Doomsday Marathon: Quiet Earth

Doomsday Marathon
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Although small, my local video store growing up did stock Quiet Earth. I remember they shelved it in horror, alongside Sleepaway Camp and The Company of Wolves, a section at that point in my young life I was not willing to expose myself to. Over the years I have built up a mystique about the film based solely on the company it kept in this video store and the cover art that promised otherworldly experiences. Having finally watched the movie, I feel wronged somehow by the clerk that put this film in the horror section, and by the cover artist that rendered perhaps the single most deceptive cover image in the history of film marketing. But even more so I feel wronged by the people who made this travesty of cinema.

Quiet Earth is yet another take on the last man premise that Omega Man (previously in this marathon) stumbled upon. What if you were the only man on Earth, how would you cope, what would you do? Like Omega Man, the answer in Quiet Earth is fairly mundane, indulge in the finer things of life, transgress the old laws, go a bit crazy, and when the story demands it, find out that you are not the only person around, thus entering into a new phase of the fantasy: fucking the last woman on Earth. And just when you think it could not get any more obvious, in enters the ethnic strongman to finish off the soap opera love triangle.

Aspiring for a Twilight Zone vibe, the film takes no prisoners, situating us right into the odd shit. A full-frontally naked, middle-age balding man awakes in his bed. The clock has stopped at 6:13 marking the time of the anomaly that wiped most of mankind off the planet without a trace. Naked, the man walks around as his tackle bounces about a bit for the camera. The man is a scientist, and wouldn’t you know it, that may play an important part in the unraveling puzzle of what caused this strange occurrence. The man comes to realize the gravity of the situation and before long is talking to mannequins and wearing women’s clothing. The plot thickens.

Despite the alarming amount of full-frontal shots in this film (including one slow-mo along a beach) and the undercurrent of sexual tension throughout, there is nothing erotic about the film, the principal actors are entirely devoid of charisma let alone acting ability. The conflict that arises feels awkward, the dialogue childish, its not just that the film is bad and ill conceived, but it is also incompetent. Various lines are mumbled incomprehensibly, ‘jokes’ fall flat, and the sense of time passing in the story is completely out of whack (our hero declines into madness, wearing women’s clothing, in what seems a day or two). The one positive thing I can say about it, and what earns the half star, is it is painlessly short (the upside of rushing character development).

Far from being horrific, or erotic, or dramatic, or otherworldly, Quiet Earth is a bunch of clumpy New Zealanders milling about in drab empty landscapes embarrassingly eighties in its naïveté.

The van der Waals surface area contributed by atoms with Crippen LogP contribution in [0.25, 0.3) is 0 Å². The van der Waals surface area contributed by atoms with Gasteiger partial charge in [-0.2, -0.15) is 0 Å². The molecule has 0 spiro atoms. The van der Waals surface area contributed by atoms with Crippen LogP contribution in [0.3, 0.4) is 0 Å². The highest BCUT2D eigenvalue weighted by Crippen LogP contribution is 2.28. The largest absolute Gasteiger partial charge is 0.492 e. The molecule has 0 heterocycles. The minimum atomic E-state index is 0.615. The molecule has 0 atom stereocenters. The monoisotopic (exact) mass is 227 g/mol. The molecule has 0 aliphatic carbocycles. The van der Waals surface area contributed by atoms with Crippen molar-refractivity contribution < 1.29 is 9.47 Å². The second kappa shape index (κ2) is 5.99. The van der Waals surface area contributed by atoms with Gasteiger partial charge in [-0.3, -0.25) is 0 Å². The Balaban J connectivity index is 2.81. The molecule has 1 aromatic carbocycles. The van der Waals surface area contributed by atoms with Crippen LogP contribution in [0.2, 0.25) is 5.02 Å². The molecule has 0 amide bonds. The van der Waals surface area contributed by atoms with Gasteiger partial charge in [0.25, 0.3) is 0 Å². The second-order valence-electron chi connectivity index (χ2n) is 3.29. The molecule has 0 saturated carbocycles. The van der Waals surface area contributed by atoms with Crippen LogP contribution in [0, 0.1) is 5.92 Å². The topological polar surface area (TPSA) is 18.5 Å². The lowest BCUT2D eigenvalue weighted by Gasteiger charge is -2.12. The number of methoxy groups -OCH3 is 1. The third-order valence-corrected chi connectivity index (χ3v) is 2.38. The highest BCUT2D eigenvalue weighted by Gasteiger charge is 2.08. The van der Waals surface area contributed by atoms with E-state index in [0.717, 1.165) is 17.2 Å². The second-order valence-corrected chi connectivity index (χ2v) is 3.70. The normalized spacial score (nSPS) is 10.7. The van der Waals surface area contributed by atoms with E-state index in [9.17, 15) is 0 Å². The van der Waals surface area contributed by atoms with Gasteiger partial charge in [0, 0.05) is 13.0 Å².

Mike Rot
Master of War

16 Comments

  1. …And Rot officially sucks for not liking this pretty swell little genre effort.

    I wonder what you will think of MIRACLE MILE which is playing in the same sandbox and somewhat tone as this one.

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  2. Agreed that the similarities to Quiet Earth and Omega Man are many though, but I dig the vibe of both films. You could do a lot worse for sitting down to watch, as you say, 'Twilight-Zone-type-moviemaking'

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  3. Wow. "travesty of cinema"? Yikes.

    It's not a perfect film by any stretch, but I love the concept and some of the ideas and it kept me engaged as to where it was going. Sure, there's some questionable acting (though not, if I remember correctly, as awful as you seemed to feel), but for low budget sci-fi I thought it did a solid job. And that last shot is really quite amazing…

    I much prefer this to "Omega Man".

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  4. I wish they were easily available (none of them are in print on DVD…) but there was a New Zealand rush of grim apocalyptic-tinged pictures in the late 1970s, early 1980s: Virgil, Sleeping Dogs, The Navigator (Vince Ward, not the Disney kids flick or the Buster Keaton one!). These films would be better up Rot's alley.

    At the very least The Navigator should be a Criterion Release! Currently the out of print DVD is for sale on Amazon for $329 (http://www.amazon.com/gp/offer-listing/B000055ZAY/ref=dp_olp_new?ie=UTF8&qid=1260463598&sr=1-4&condition=new)

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  5. I've been wanting to see The Navigator for years…My local Videoflicks has a VHS copy, but it's an old Pan and Scan atrocity. To jump off from a previous comment Kurt made to Dave's recent post, the very quick move to BluRay (at least it seems to be quick to me) is likely to leave smaller releases like this waiting even longer for proper releases on any format.